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Rosemary Barton is CBC's chief political correspondent. Barton guides viewers with daily political coverage on CBC News and leads political specials for CBC News.CBC

If CBC TV executives ever worry that the broadcaster is becoming irrelevant, all they have to do is think about Rosemary Barton. Now, it’s true that it’s not in the nature of CBC execs to worry about relevance, but it’s also true that Barton generates the kind of intense attention and scrutiny that’s rare in broadcast TV these days. During the election campaign, this column received more mail about Barton than any person or show on TV.

On Monday, Barton anchored CBC’s long election-night coverage with aplomb. That is, with good cheer, a command of the issues and command over a lively, sometimes grumpy panel of pundits. It’s not an easy job. During an election campaign that sometimes resembled an absurdist competition for best village idiot, and lacked both wit and signals of leadership, Barton was someone who appeared smart and in charge.

The mail that comes in about her is mostly hate mail. Heaven only knows what Barton herself receives. She is to be commended for staying on social media even while so much loathing is aimed at her. There are many in the public eye, even some minor newspaper columnists, who are fleeing Twitter and Instagram because the vitriol becomes soul destroying.

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If I understand the mail about Barton – some of it is typed in a confusing, deranged fury – she made the grave mistake of interrupting powerful men in order to get a straight answer from them. The nerve. Clearly, the woman doesn’t know her place. And, further, she gives this skeptical look at powerful men and that, obviously, is a sacking offense.

Misogyny is at the heart of the hate. The amount of scrutiny aimed at Barton’s words during a long night of live coverage, when everybody is bound to say something unclear or unpolished, is absurd. And the attention to her personal appearance would make God herself weep.

Much of the hate comes from supporters of the Conservative Party. Such is the venom that I’m surprised there wasn’t a statement about getting rid of Barton in Erin O’Toole’s Canada’s Recovery Plan, that document he kept waving around like a codger trying to swat a fly. The document promised to review CBC’s mandate and reduce funding to CBC’s English TV operations, an idea that isn’t actually that popular. O’Toole might have got more traction from his supporters on that campaign promise if he’d specifically mentioned Barton.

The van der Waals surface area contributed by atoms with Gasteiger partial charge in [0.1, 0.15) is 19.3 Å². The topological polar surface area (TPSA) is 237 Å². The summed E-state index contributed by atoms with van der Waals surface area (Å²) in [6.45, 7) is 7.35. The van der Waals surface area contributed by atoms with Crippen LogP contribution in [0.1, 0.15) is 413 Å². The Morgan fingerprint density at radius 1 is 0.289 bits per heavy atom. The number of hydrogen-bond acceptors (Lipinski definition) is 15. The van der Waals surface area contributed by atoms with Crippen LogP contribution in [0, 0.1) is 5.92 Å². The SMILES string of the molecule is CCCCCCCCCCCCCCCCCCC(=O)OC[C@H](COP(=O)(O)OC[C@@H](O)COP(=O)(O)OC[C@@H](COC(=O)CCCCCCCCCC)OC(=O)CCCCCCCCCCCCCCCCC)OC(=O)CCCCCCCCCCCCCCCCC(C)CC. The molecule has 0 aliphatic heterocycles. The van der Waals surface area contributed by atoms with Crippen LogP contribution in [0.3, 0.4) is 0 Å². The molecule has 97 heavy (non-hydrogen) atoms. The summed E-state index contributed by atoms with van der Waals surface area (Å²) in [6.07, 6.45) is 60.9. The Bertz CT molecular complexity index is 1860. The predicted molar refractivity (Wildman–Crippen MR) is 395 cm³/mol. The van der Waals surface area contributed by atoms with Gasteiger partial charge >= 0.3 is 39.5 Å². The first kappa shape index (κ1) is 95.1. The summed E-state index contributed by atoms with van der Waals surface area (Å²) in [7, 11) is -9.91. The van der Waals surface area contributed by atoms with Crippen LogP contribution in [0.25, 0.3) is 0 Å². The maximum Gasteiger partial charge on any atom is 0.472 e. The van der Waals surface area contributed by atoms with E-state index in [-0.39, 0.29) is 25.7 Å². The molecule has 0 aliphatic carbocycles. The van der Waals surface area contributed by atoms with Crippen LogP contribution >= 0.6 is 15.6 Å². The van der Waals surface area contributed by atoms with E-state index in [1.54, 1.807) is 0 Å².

What upset some readers specifically was Barton’s pesky questioning of O’Toole during her Face to Face interviews with the party leaders. O’Toole’s persistence in sticking to talking points without answering questions is what led to her interruptions, as any fool could see. Those interviews were actually a godsend during media coverage of the campaign, especially since the English-language leaders’ debate was a farce and a disgrace to Canadian TV.

Personally, I wonder if the Conservatives have forgiven Barton for her epic admonishment of Chris Alexander, at the time the immigration minister, for his obfuscation on the Syrian refugee crisis in 2015. On live TV Barton called him out and Alexander tried to deflect the issue to CBC coverage. The encounter was livid with indignation, as Barton did what any human being would do and all Alexander could offer was asinine anti-CBC blather. Since then, the Conservative Party seems to be in a war of attrition with CBC.

Listen, I’ve been writing about television long enough to recognize what TV stardom does to some people. Pomposity and monomania descend easily, and TV news anchors are especially susceptible. There are people who anchor the suppertime news in Canada who believe that moving from the makeup chair to a desk where they read a teleprompter is a herculean task, and thus they bestride the media world as a colossus. Staying human, funny, inquisitive and skeptical of power is the hard part, actually, and Barton embodies that.

It’s a fact that CBC TV news remains a mess and that The National is more likely to make you roll your eyes than feel informed. But Barton is the best of it as it exists now. She made CBC TV’s election coverage bearable, and on election night she was buoyant, funny and fully engaged. Enough with the sexist, partisan attacks already.

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